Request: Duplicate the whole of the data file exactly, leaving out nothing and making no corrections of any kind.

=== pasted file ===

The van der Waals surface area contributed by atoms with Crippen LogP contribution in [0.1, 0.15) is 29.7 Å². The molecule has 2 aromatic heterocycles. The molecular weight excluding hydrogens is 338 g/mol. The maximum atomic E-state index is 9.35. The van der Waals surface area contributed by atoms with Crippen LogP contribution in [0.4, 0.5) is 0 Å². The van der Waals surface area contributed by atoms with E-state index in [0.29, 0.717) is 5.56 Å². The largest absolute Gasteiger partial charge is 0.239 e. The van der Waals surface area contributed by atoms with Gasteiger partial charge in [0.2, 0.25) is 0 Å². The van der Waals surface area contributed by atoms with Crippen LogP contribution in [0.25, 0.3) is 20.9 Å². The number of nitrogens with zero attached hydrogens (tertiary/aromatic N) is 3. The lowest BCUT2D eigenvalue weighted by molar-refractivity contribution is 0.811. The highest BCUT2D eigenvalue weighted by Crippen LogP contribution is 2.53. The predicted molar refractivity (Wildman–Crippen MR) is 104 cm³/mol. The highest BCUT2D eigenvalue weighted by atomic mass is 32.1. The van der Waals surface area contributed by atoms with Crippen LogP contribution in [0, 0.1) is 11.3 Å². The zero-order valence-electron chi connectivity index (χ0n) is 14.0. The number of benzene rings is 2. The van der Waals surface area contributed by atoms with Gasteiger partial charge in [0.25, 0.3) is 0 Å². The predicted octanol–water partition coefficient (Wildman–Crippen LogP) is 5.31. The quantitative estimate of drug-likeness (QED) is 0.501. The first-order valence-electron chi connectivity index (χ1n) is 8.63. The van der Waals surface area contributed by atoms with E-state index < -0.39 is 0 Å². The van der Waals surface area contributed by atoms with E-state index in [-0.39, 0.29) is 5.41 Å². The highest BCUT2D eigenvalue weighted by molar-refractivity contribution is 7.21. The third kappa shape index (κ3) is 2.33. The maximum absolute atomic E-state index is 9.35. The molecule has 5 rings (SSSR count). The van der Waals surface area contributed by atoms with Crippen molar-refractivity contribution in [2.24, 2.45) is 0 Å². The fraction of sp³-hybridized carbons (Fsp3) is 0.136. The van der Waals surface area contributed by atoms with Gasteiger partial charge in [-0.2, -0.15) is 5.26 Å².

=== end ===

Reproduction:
The van der Waals surface area contributed by atoms with Crippen LogP contribution in [0.1, 0.15) is 29.7 Å². The molecule has 2 aromatic heterocycles. The molecular weight excluding hydrogens is 338 g/mol. The maximum atomic E-state index is 9.35. The van der Waals surface area contributed by atoms with Crippen LogP contribution in [0.4, 0.5) is 0 Å². The van der Waals surface area contributed by atoms with E-state index in [0.29, 0.717) is 5.56 Å². The largest absolute Gasteiger partial charge is 0.239 e. The van der Waals surface area contributed by atoms with Gasteiger partial charge in [0.2, 0.25) is 0 Å². The van der Waals surface area contributed by atoms with Crippen LogP contribution in [0.25, 0.3) is 20.9 Å². The number of nitrogens with zero attached hydrogens (tertiary/aromatic N) is 3. The lowest BCUT2D eigenvalue weighted by molar-refractivity contribution is 0.811. The highest BCUT2D eigenvalue weighted by Crippen LogP contribution is 2.53. The predicted molar refractivity (Wildman–Crippen MR) is 104 cm³/mol. The highest BCUT2D eigenvalue weighted by atomic mass is 32.1. The van der Waals surface area contributed by atoms with Crippen LogP contribution in [0, 0.1) is 11.3 Å². The zero-order valence-electron chi connectivity index (χ0n) is 14.0. The number of benzene rings is 2. The van der Waals surface area contributed by atoms with Gasteiger partial charge in [0.25, 0.3) is 0 Å². The predicted octanol–water partition coefficient (Wildman–Crippen LogP) is 5.31. The quantitative estimate of drug-likeness (QED) is 0.501. The first-order valence-electron chi connectivity index (χ1n) is 8.63. The van der Waals surface area contributed by atoms with E-state index < -0.39 is 0 Å². The van der Waals surface area contributed by atoms with E-state index in [-0.39, 0.29) is 5.41 Å². The highest BCUT2D eigenvalue weighted by molar-refractivity contribution is 7.21. The third kappa shape index (κ3) is 2.33. The maximum absolute atomic E-state index is 9.35. The molecule has 5 rings (SSSR count). The van der Waals surface area contributed by atoms with Crippen molar-refractivity contribution in [2.24, 2.45) is 0 Å². The fraction of sp³-hybridized carbons (Fsp3) is 0.136. The van der Waals surface area contributed by atoms with Gasteiger partial charge in [-0.2, -0.15) is 5.26 Å².